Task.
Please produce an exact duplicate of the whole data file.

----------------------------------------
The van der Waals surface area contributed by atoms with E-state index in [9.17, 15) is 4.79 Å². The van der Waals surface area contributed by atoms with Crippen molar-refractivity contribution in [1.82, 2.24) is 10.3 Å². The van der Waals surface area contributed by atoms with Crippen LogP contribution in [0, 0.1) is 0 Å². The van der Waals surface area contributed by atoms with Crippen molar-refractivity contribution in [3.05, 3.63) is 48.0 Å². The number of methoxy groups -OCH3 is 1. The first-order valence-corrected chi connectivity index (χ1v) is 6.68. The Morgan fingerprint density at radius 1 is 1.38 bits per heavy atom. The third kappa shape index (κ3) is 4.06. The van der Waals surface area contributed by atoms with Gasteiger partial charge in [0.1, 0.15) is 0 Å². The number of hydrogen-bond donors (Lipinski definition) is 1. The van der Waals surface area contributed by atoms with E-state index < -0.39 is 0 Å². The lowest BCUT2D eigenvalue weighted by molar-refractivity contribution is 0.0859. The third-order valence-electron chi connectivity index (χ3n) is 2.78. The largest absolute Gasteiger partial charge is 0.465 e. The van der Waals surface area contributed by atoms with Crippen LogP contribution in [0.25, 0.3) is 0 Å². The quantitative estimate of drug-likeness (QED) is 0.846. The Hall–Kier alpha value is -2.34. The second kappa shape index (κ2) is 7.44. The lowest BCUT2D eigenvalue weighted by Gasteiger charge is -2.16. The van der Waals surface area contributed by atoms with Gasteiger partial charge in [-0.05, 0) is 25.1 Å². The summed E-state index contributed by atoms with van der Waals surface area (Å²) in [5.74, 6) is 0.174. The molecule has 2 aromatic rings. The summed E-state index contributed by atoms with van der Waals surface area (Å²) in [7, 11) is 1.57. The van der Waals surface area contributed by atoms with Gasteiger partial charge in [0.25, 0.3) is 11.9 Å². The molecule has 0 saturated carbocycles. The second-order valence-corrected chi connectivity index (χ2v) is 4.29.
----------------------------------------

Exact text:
The van der Waals surface area contributed by atoms with E-state index in [9.17, 15) is 4.79 Å². The van der Waals surface area contributed by atoms with Crippen molar-refractivity contribution in [1.82, 2.24) is 10.3 Å². The van der Waals surface area contributed by atoms with Crippen LogP contribution in [0, 0.1) is 0 Å². The van der Waals surface area contributed by atoms with Crippen molar-refractivity contribution in [3.05, 3.63) is 48.0 Å². The number of methoxy groups -OCH3 is 1. The first-order valence-corrected chi connectivity index (χ1v) is 6.68. The Morgan fingerprint density at radius 1 is 1.38 bits per heavy atom. The third kappa shape index (κ3) is 4.06. The van der Waals surface area contributed by atoms with Gasteiger partial charge in [0.1, 0.15) is 0 Å². The number of hydrogen-bond donors (Lipinski definition) is 1. The van der Waals surface area contributed by atoms with E-state index < -0.39 is 0 Å². The lowest BCUT2D eigenvalue weighted by molar-refractivity contribution is 0.0859. The third-order valence-electron chi connectivity index (χ3n) is 2.78. The largest absolute Gasteiger partial charge is 0.465 e. The van der Waals surface area contributed by atoms with Crippen LogP contribution in [0.25, 0.3) is 0 Å². The quantitative estimate of drug-likeness (QED) is 0.846. The Hall–Kier alpha value is -2.34. The second kappa shape index (κ2) is 7.44. The lowest BCUT2D eigenvalue weighted by Gasteiger charge is -2.16. The van der Waals surface area contributed by atoms with Gasteiger partial charge in [-0.05, 0) is 25.1 Å². The summed E-state index contributed by atoms with van der Waals surface area (Å²) in [5.74, 6) is 0.174. The molecule has 2 aromatic rings. The summed E-state index contributed by atoms with van der Waals surface area (Å²) in [7, 11) is 1.57. The van der Waals surface area contributed by atoms with Gasteiger partial charge in [0.25, 0.3) is 11.9 Å². The molecule has 0 saturated carbocycles. The second-order valence-corrected chi connectivity index (χ2v) is 4.29.